Sir Paul McCartney is attempting to do what The Beatles never could: play a gig in Israel. The Fab Four were banned from the country 43 years ago because its education minister at the time David Zarzevski believed the music might corrupt Israeli morals.
Earlier this year, McCartney and Ringo Starr (and the relatives of John Lennon and George Harrison) received a letter of apology from the Israeli government, inviting them to be a part of the country's 60th birthday bash and "correct the historic omission". Now, according to The Sun newspaper, Sir Paul is: "pushing to make it happen".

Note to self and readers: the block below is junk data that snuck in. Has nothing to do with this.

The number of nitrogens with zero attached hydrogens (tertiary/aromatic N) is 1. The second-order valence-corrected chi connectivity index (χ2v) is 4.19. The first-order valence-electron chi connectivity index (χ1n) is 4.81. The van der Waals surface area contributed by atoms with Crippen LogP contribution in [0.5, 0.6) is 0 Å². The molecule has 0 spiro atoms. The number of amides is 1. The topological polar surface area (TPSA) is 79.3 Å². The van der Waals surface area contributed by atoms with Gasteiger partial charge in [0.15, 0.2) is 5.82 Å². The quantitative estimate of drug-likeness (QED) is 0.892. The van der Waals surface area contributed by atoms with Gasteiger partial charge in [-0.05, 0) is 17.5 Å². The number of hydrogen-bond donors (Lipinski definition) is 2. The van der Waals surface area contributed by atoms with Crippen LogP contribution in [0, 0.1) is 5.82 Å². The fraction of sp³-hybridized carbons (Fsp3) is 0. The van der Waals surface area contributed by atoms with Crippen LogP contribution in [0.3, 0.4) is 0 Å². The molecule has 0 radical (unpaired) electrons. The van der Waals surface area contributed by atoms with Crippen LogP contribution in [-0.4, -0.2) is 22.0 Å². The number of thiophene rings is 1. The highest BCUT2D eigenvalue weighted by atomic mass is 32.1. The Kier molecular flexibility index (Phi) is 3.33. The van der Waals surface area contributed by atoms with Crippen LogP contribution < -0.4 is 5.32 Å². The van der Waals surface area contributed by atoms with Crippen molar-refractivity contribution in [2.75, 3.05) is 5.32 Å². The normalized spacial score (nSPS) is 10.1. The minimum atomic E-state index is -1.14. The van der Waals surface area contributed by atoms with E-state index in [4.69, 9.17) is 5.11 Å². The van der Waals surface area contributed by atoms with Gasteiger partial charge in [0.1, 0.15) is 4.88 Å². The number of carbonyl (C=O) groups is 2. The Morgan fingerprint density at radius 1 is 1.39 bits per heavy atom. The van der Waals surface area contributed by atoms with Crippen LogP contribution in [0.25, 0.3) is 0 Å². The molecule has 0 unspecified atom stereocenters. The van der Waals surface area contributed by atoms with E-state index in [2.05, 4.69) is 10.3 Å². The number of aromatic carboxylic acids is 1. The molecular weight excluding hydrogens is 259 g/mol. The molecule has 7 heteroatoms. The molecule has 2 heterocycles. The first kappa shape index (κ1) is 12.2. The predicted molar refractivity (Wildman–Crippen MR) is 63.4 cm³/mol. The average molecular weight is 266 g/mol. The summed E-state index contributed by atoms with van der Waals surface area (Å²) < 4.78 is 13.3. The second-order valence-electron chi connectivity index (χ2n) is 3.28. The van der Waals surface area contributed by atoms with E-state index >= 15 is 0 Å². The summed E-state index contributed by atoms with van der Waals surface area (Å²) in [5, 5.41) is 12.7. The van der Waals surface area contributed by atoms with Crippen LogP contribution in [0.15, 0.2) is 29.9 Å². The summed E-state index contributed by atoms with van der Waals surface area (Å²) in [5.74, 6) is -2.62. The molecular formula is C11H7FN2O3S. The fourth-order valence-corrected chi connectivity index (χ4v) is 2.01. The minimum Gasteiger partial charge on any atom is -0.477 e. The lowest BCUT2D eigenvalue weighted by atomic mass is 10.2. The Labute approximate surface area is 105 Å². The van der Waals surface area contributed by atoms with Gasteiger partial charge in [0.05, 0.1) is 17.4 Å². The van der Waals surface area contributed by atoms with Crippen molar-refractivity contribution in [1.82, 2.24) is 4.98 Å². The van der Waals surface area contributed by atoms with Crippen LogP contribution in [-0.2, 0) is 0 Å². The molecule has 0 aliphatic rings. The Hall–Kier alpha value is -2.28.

"Paul is desperate to put Israel on the map of places he's performed", the source added.
Rumour has it that the former Beatle will perform to 250,000 fans in Tel Aviv, as early as this September. The nation's Ramat Gan football stadium and Hayarkon Park have been earmarked as possible venues.
It's hardly on the same scale, but a lifetime ban on The Rolling Stones playing in Blackpool was recently lifted after 44 years. The banishment followed a riot at a Stones' gig at the Blackpool Empress Ballroom in 1964. Unlike Sir Paul McCartney, Sir Mick Jagger and co. have failed to respond.